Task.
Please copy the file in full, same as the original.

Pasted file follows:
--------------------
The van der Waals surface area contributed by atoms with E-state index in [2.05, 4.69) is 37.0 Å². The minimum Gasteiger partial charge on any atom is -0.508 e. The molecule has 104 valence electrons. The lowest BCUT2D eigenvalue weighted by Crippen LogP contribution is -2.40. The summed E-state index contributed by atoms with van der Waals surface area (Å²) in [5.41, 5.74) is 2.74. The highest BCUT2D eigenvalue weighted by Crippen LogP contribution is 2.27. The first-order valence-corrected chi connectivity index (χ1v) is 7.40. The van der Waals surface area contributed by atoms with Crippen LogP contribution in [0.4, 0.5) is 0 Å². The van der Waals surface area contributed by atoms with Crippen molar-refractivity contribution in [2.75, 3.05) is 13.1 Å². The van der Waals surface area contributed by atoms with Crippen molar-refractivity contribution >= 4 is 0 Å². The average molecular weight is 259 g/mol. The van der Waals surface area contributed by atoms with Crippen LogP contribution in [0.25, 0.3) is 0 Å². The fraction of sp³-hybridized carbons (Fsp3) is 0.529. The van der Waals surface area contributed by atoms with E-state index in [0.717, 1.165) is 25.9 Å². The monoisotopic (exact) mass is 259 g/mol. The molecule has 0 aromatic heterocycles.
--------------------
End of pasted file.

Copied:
The van der Waals surface area contributed by atoms with E-state index in [2.05, 4.69) is 37.0 Å². The minimum Gasteiger partial charge on any atom is -0.508 e. The molecule has 104 valence electrons. The lowest BCUT2D eigenvalue weighted by Crippen LogP contribution is -2.40. The summed E-state index contributed by atoms with van der Waals surface area (Å²) in [5.41, 5.74) is 2.74. The highest BCUT2D eigenvalue weighted by Crippen LogP contribution is 2.27. The first-order valence-corrected chi connectivity index (χ1v) is 7.40. The van der Waals surface area contributed by atoms with Crippen LogP contribution in [0.4, 0.5) is 0 Å². The van der Waals surface area contributed by atoms with Crippen molar-refractivity contribution in [2.75, 3.05) is 13.1 Å². The van der Waals surface area contributed by atoms with Crippen molar-refractivity contribution >= 4 is 0 Å². The average molecular weight is 259 g/mol. The van der Waals surface area contributed by atoms with Crippen LogP contribution in [0.25, 0.3) is 0 Å². The fraction of sp³-hybridized carbons (Fsp3) is 0.529. The van der Waals surface area contributed by atoms with E-state index in [0.717, 1.165) is 25.9 Å². The monoisotopic (exact) mass is 259 g/mol. The molecule has 0 aromatic heterocycles.